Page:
You know it's spring in the desert when the cacti are blooming! These incredible looking flowers last for a very short time, so consider yourself lucky to see a full bloom like this! Thanks to my family for sending this picture along over the weekend. Transplants from Minnesota, they now reside in Surprise, AZ and they haven't looked back! I sure am sad that we won't be able to make it out to see the spring beauty this year...
By Paul Douglas
Economics has been called "the dismal science" but meteorology could give it a good run for the money. Predicting the future (in public) in a day and age of social media snark is not for the faint of heart.
"Why can I watch 4 TV stations and get 4 different outlooks?" It all comes down to interpretation. Which model do you believe and why? In this country we have the freedom to disagree with the official government (NOAA) forecast.
"Why does the forecast change so much?" New data is constantly streaming in, from airports, weather balloons and satellites. NOAA models generally update 4 times daily. As newer, fresher, more timely data arrives the weather models should, in at least in theory, become more accurate over time.
Welcome to a balmy Monday; 60s before a minor reality check sets in later this week. Expect highs in the 40s from to into much of next week. Still respectable, considering the average high now is 40F, but no more wild episodes of spring fever into late March.
It's been a good week: today is the 6th day above 60F since last Tuesday. A year ago today the high was only 25F in the Twin Cities. Expect cool, generally dry weather the next 2 weeks.
SUNDAY NIGHT: Mostly cloudy. Low: 40. Winds: WSW 5-15.
MONDAY: Mild start, then gusty and cooler with a slight rain chance. High: 63. Winds: N 10-15.
MONDAY NIGHT: Spotty shower early, mostly cloudy. Low: 30. Winds: N 10-15.
TUESDAY: Cool sunshine, winds ease.. High: 45. Winds: NNW 10-15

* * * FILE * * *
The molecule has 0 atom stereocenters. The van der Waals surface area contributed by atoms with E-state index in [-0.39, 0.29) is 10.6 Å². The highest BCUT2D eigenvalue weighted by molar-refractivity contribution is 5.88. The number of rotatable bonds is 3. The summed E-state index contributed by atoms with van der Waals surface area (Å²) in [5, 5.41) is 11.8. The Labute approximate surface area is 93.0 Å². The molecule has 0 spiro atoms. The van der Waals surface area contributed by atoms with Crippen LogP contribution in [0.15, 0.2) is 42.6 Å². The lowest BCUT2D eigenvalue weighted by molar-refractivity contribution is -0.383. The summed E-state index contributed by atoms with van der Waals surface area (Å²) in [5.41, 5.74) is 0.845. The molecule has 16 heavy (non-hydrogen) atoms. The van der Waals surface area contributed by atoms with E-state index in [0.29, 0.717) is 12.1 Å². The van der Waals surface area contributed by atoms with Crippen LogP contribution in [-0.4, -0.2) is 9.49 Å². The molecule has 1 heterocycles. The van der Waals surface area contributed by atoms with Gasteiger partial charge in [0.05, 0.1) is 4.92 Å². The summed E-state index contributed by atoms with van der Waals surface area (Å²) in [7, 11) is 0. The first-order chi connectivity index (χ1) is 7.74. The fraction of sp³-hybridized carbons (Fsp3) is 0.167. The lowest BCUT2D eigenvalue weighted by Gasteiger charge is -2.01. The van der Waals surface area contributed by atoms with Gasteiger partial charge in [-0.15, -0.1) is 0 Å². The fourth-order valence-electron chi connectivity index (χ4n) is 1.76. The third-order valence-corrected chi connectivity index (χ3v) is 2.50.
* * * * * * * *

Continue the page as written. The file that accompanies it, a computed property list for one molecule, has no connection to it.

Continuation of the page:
WEDNESDAY: Clouds increase, showers late. Wake-up: 31. High: 44.
THURSDAY: Mostly cloudy and cool. Wake-up: 29. High: 42.
FRIDAY: Spring Begins! More clouds than sun, milder. Wake-up: 28. High: 50.
SATURDAY: Mostly gray, probably dry. Wake-up: 36. High: 43.
SUNDAY: Slight risk of rain/snow mix. Wake-up: 32. High: 40.
This Day in Weather History
1930: The temperature at the Minneapolis-St. Paul International Airport tops out at a record 71 degrees.
Average High/Low for Minneapolis
Average High: 41F (Record: 79F set in 2012)
Average Low: 24F (Record: -10F set in 1900)
Sunrise/Sunset Times for Minneapolis
**NOTE** Sunrise/sunset times getting closer to 12hours apart. We are nearing the Vernal Equinox, which occurs this Friday, March 20th at 5:45pm CDT when the sun's most direct rays shine over the Equator.
Moon Phase for March 16th at Midnight
3.1 Days Before New Moon
Minneapolis Temperature Trend
After a week of April/May temperatures across the Upper Midwest, we take a bit of a hit through the week ahead. Monday will still be quite warm, but readings will only be slightly above average from Tuesday on. The end of the month looks to end at or slightly below average... Hey, at least we're not going sub-zero!
Monday Weather Outlook
The passage of a cold front on Monday will bring slightly cooler temperatures back to the region. Highs will still be in the 70s and 80s ahead of the front through parts of Iowa, but farther north we'll fall back into the 40s with breezy north winds.
Monday Rainfall Potential
A little light precipitation will be possible on Monday as the front slides through, mainly across the northern part of the state and perhaps up to 0.10" liquid possible.
Monday Fire Weather Potential
Flooding Along the Ohio River
While folks across the Plains and the Midwest are dealing with dry weather and the threat of wildfires, folks across the Ohio and Mississippi River Valley are dealing with flooding. This was the view from Louisville, KY on Saturday as the Ohio River was at MINOR flood stage.
Ohio River in Louisville at MINOR Flood Stage
This was the river gauge along the Ohio River in Louisville on Sunday morning, which showed the river still in MINOR flood stage. It appears that minor flooding will continue through much of the week ahead.
River Flooding Continues